Does Your Loyalty Program Reward or Punish Your Customers?

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Does Your Loyalty Program Reward or Punish Your Customers?
Does Your Loyalty Program Reward or Punish Your Customers?

Ivan Pavlov's study on classical conditioning is one of the most renowned experiments in psychology. While studying canine digestion, the Russian scientist noticed that the dogs in his labs would salivate upon receiving their food. But as time went by, he saw that the dogs started to salivate before receiving their meals, such as when they saw the food dish or heard a lab assistant approaching. Pavlov wondered if he could elicit the same response with other neutral stimuli. To test his hypothesis, he started to chime a bell before presenting the dogs their food. After some repetition, the dogs had become conditioned to salivate after solely hearing the sound of the bell.

Just as how Pavlov conditioned his dogs to elicit a specific response to a particular action, marketers try to condition customers to expect rewards for their loyalty. Many marketers mistakenly believe that if they simply set up a points program or hand out punch cards, they'll capture repeat sales and increase lifetime value.

The truth is that brand loyalty is declining. In fact, many brands are seeing 50% or more of their most loyal customers spending less or switching brands altogether. And while millions of consumers are enrolled in loyalty programs, only a small fraction regularly chooses the associated brands or redeem points.

A fundamental difference between successful and unsuccessful loyalty programs is rooted in the psychology of reward versus punishment.  B.F. Skinner and other psychologists spent years researching the impact of reward and punishment on behavior and found some powerful insights. For instance, the anticipation of reward powerfully and frequently changes behavior in both children and adults. In fact, persistent punishment can damage relationships, as well as cause anxiety and mental and physical health issues. It has also been tied to aggressive behavior among children and decreases in IQ development.

While reward and punishment may affect personal relationships differently than brand relationships, there are many implications of which marketers need to take note. 

Here are two points to ponder:

Physiological power

When we anticipate earning a reward for good behavior or reciprocal affection, our bodies release dopamine.  According to Dr. Robert Sapolsky, a Stanford professor of neurological sciences, dopamine is so powerful that it can motivate behavior not just for hours, but for a lifetime if the anticipated reward is believable and meaningful.

Punishment, on the other hand, releases a cascade of hormones that creates emotional and physical stress, which can cause many of us to go into fight-or flight mode. Unwittingly, brands in all industries quite frequently engage in activities that produce both of these strong physiological and emotional reactions. For example, many common business practices are often punishments that create negative hormonal reactions that cause us to feel anxious or physically and emotionally stressed, and push us to competitors. These punishments might include harsh return policies, penalties for late payments, offering new customers better pricing than existing customers, or seemingly unreasonable fees. Regardless of the circumstances, when we experience events such as the above, our happy feelings associated with a brand start to fade.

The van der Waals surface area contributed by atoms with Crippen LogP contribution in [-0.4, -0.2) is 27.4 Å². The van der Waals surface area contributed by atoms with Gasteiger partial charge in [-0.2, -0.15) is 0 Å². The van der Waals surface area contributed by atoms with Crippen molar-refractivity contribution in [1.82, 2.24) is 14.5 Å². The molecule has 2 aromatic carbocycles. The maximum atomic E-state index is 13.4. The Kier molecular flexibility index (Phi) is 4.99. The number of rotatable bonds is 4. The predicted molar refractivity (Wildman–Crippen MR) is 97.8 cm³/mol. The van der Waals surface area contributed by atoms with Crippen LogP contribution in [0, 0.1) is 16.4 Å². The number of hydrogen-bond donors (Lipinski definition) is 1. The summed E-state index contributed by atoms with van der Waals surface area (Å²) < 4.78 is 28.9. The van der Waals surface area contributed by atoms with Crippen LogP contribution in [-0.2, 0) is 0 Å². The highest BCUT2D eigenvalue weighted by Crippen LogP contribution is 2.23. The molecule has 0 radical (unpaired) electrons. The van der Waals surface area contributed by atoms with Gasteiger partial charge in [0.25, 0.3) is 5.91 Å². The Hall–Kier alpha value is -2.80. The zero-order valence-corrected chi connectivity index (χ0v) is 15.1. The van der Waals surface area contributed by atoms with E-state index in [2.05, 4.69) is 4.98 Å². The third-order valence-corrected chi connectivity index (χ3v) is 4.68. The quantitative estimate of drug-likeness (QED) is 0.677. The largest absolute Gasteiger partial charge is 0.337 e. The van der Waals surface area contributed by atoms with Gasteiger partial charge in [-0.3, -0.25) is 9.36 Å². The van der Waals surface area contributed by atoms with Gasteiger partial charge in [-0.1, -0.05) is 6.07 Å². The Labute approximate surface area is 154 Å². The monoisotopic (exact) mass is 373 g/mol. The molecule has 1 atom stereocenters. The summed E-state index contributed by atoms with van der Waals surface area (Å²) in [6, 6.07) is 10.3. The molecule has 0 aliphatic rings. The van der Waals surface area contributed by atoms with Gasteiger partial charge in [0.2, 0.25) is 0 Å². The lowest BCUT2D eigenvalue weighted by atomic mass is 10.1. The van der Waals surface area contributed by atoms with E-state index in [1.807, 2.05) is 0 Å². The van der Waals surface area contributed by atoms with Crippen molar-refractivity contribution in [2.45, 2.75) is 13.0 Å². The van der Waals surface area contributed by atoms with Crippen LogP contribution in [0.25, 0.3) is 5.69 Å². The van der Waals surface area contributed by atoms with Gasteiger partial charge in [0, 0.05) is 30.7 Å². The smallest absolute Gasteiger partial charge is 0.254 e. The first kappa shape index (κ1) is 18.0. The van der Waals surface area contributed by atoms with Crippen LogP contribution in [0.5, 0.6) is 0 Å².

On the other hand, brands that reward customers with meaningful incentives, friendly policies, or surprisingly good customer service create the kind of happy feelings that result in brand love, true loyalty, and referrals. When we feel rewarded for our business, loyalty, and referrals, we not only get that “dopamine” high as some refer to it, but we also stay engaged with the associated brand and tend to encourage others to do the same.

Reachable rewards

Businesses that depend on the anticipation of rewards for successes, such as game developers and sports programs, know the importance of achievable awards. 

Loyalty programs that require too much time and effort to manifest rewards don't create those dopamine releases that motivate customers to act; instead, they disengage customers as the reward seems unattainable. Hotel and airline reward programs are a great example. If it takes 40,000 points to get a free hotel night and another 75,000 miles to get a free plane ticket, we know that it's going to take years to earn them and quickly lose interest.

When the reward appears to be reachable within a reasonable time frame, engagement in loyalty programs is higher. Brands that understand this tend to achieve greater customer loyalty than those that do not. A couple of examples:

  • Nordstrom's return policy is a good example of this. Customers are never punished for impulsive shopping or making a bad purchase because they can return items anytime. 
  • System Pavers gives all customers $500 for each referral they make. Those “rewarded” customers become passionate about the brand, tell many others about their positive experiences, and tend to purchase more products themselves. 

Take a look at your reward program. How quickly and effortlessly can your brand's rewards be earned, and how likely are they to create that critical dopamine effect for customers?

Jeanette McMurtry, principal of e4marketing, is an authority on psychology-based marketing, speaking at business events worldwide. She is a Back by Popular Demand trainer, speaker, and course instructor for the DMA.
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